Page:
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Remember: Your Contractor is the Most Important Piece of the Remodeling Puzzle


During the next several months, I will share some insight into what I have learned over the past 25 years as a remodeling and custom home builder. I have worked on some terrific projects and some real duds, and along the way I have made a bunch of mistakes — mistakes that I had to pay for.

My hope is to help you avoid some of the problems I have run into along the way.

Over my next few posts, I’ll share five things to keep in mind when remodeling your home. These are in no specific order — just some things to file away as a checklist to help you complete your project in the best possible way.

First: Your contractor is the most important piece in the remodeling puzzle.

(Architects will be part of a later post, so don’t worry.)

Their talent, communication skills, attitude and professionalism are the keys in getting what you want. It’s very important that you seek out the right people to manage and complete your project and establish a relationship built on total communication and understanding about your goals and expectations.

For many of us, this is how we run our professional lives, but seldom do those skills come into play when remodeling our homes. That is a mistake. I think part of the reason is the emotional tie to our homes, sometimes steer us in the wrong way. Our homes are places where we find comfort, raise our children, watch the big game, and gather family and friends. While all that is wonderful, your remodeling project is a business proposition, and your contractor is approaching it to make money. Always remember that!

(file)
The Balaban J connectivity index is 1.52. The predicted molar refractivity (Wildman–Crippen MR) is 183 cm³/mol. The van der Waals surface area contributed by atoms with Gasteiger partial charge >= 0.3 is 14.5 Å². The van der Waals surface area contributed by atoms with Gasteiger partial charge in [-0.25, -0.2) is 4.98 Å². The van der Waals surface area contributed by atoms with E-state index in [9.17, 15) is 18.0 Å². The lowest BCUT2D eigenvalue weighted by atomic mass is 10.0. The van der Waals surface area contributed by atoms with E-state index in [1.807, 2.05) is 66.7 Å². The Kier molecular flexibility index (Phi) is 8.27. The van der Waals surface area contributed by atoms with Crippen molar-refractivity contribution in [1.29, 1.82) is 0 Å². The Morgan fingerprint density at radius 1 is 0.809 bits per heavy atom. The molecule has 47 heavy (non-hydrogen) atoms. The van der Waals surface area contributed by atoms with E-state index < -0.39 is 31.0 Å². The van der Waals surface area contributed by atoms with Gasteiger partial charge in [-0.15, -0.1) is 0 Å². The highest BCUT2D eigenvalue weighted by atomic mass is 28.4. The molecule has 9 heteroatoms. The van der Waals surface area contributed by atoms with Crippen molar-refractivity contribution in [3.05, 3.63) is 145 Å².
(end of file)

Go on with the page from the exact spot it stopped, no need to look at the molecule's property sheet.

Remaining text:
Your contractor search should focus on the handful of quality professionals in every city or town. Those remodeling contractors will be members of organizations like the National Home Builder’s Association or the National Association of the Remodeling Industry.

The problem with these contractors is that they are usually busy, even in these tough financial times.  The good ones know how to run a business and your challenge after you find them will be to wait — and try not to be so surprised when they say it will be at least six months before they can start.  While things may move a little faster these days, it is always better to wait once you find the right fit.

As for references, of course they’re important, but when you get those names, take the time to make the calls and find out about the experiences those clients had. In particular, ask for a project that was completed five years earlier. I am more interested in what they have to say about their job than the project that just wrapped up one year ago.